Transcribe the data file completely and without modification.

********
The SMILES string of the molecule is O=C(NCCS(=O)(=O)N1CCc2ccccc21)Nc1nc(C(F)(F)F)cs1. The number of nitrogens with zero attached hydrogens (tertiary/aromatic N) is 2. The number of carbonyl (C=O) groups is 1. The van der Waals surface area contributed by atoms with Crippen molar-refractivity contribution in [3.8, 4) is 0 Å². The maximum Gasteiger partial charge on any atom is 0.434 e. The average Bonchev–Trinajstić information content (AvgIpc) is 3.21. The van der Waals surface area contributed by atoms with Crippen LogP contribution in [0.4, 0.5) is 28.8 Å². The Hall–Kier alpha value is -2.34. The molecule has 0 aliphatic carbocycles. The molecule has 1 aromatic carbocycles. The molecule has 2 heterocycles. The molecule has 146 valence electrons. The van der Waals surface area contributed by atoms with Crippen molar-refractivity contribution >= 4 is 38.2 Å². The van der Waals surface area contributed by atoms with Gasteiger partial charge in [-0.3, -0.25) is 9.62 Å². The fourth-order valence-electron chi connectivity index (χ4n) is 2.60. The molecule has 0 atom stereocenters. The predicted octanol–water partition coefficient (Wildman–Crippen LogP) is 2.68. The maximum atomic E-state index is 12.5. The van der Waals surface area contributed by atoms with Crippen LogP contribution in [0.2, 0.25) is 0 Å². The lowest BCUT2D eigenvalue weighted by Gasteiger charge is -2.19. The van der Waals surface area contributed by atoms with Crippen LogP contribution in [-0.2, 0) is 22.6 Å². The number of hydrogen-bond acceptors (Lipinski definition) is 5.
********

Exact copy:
The SMILES string of the molecule is O=C(NCCS(=O)(=O)N1CCc2ccccc21)Nc1nc(C(F)(F)F)cs1. The number of nitrogens with zero attached hydrogens (tertiary/aromatic N) is 2. The number of carbonyl (C=O) groups is 1. The van der Waals surface area contributed by atoms with Crippen molar-refractivity contribution in [3.8, 4) is 0 Å². The maximum Gasteiger partial charge on any atom is 0.434 e. The average Bonchev–Trinajstić information content (AvgIpc) is 3.21. The van der Waals surface area contributed by atoms with Crippen LogP contribution in [0.4, 0.5) is 28.8 Å². The Hall–Kier alpha value is -2.34. The molecule has 0 aliphatic carbocycles. The molecule has 1 aromatic carbocycles. The molecule has 2 heterocycles. The molecule has 146 valence electrons. The van der Waals surface area contributed by atoms with Crippen molar-refractivity contribution >= 4 is 38.2 Å². The van der Waals surface area contributed by atoms with Gasteiger partial charge in [-0.3, -0.25) is 9.62 Å². The fourth-order valence-electron chi connectivity index (χ4n) is 2.60. The molecule has 0 atom stereocenters. The predicted octanol–water partition coefficient (Wildman–Crippen LogP) is 2.68. The maximum atomic E-state index is 12.5. The van der Waals surface area contributed by atoms with Crippen LogP contribution in [0.2, 0.25) is 0 Å². The lowest BCUT2D eigenvalue weighted by Gasteiger charge is -2.19. The van der Waals surface area contributed by atoms with Crippen LogP contribution in [-0.2, 0) is 22.6 Å². The number of hydrogen-bond acceptors (Lipinski definition) is 5.